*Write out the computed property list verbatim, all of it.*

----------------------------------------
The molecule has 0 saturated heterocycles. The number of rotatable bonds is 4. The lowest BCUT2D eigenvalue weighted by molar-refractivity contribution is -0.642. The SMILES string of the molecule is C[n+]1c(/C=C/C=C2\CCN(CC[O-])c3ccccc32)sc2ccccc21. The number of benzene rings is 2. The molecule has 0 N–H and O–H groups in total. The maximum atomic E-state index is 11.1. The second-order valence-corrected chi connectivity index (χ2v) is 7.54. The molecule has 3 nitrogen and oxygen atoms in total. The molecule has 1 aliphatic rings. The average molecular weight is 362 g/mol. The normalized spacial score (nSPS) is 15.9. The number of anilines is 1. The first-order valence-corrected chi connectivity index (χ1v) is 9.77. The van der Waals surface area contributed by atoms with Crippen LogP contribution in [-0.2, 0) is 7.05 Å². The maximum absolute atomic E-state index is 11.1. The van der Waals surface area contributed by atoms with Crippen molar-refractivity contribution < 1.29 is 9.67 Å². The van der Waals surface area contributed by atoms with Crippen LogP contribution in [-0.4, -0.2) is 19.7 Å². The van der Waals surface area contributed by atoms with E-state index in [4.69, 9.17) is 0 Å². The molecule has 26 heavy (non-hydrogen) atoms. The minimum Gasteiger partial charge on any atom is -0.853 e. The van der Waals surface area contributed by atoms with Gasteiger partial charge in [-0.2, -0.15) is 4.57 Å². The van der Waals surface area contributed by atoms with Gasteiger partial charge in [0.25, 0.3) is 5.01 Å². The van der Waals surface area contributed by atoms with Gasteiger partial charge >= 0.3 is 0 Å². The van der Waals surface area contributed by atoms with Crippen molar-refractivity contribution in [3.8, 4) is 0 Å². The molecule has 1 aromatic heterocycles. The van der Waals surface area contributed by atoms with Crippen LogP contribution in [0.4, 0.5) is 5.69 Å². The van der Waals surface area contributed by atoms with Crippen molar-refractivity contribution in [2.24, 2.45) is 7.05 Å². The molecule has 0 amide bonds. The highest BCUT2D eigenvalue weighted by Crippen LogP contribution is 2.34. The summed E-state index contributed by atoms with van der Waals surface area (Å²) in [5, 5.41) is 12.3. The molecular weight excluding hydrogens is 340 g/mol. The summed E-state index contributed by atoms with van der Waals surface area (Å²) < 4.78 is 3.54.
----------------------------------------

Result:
The molecule has 0 saturated heterocycles. The number of rotatable bonds is 4. The lowest BCUT2D eigenvalue weighted by molar-refractivity contribution is -0.642. The SMILES string of the molecule is C[n+]1c(/C=C/C=C2\CCN(CC[O-])c3ccccc32)sc2ccccc21. The number of benzene rings is 2. The molecule has 0 N–H and O–H groups in total. The maximum atomic E-state index is 11.1. The second-order valence-corrected chi connectivity index (χ2v) is 7.54. The molecule has 3 nitrogen and oxygen atoms in total. The molecule has 1 aliphatic rings. The average molecular weight is 362 g/mol. The normalized spacial score (nSPS) is 15.9. The number of anilines is 1. The first-order valence-corrected chi connectivity index (χ1v) is 9.77. The van der Waals surface area contributed by atoms with Crippen LogP contribution in [-0.2, 0) is 7.05 Å². The maximum absolute atomic E-state index is 11.1. The van der Waals surface area contributed by atoms with Crippen molar-refractivity contribution < 1.29 is 9.67 Å². The van der Waals surface area contributed by atoms with Crippen LogP contribution in [-0.4, -0.2) is 19.7 Å². The van der Waals surface area contributed by atoms with E-state index in [4.69, 9.17) is 0 Å². The molecule has 26 heavy (non-hydrogen) atoms. The minimum Gasteiger partial charge on any atom is -0.853 e. The van der Waals surface area contributed by atoms with Gasteiger partial charge in [-0.2, -0.15) is 4.57 Å². The van der Waals surface area contributed by atoms with Gasteiger partial charge in [0.25, 0.3) is 5.01 Å². The van der Waals surface area contributed by atoms with Gasteiger partial charge >= 0.3 is 0 Å². The van der Waals surface area contributed by atoms with Crippen molar-refractivity contribution in [3.8, 4) is 0 Å². The molecule has 1 aromatic heterocycles. The van der Waals surface area contributed by atoms with Crippen LogP contribution in [0.4, 0.5) is 5.69 Å². The van der Waals surface area contributed by atoms with Crippen molar-refractivity contribution in [2.24, 2.45) is 7.05 Å². The molecule has 0 amide bonds. The highest BCUT2D eigenvalue weighted by Crippen LogP contribution is 2.34. The summed E-state index contributed by atoms with van der Waals surface area (Å²) in [5, 5.41) is 12.3. The molecular weight excluding hydrogens is 340 g/mol. The summed E-state index contributed by atoms with van der Waals surface area (Å²) < 4.78 is 3.54.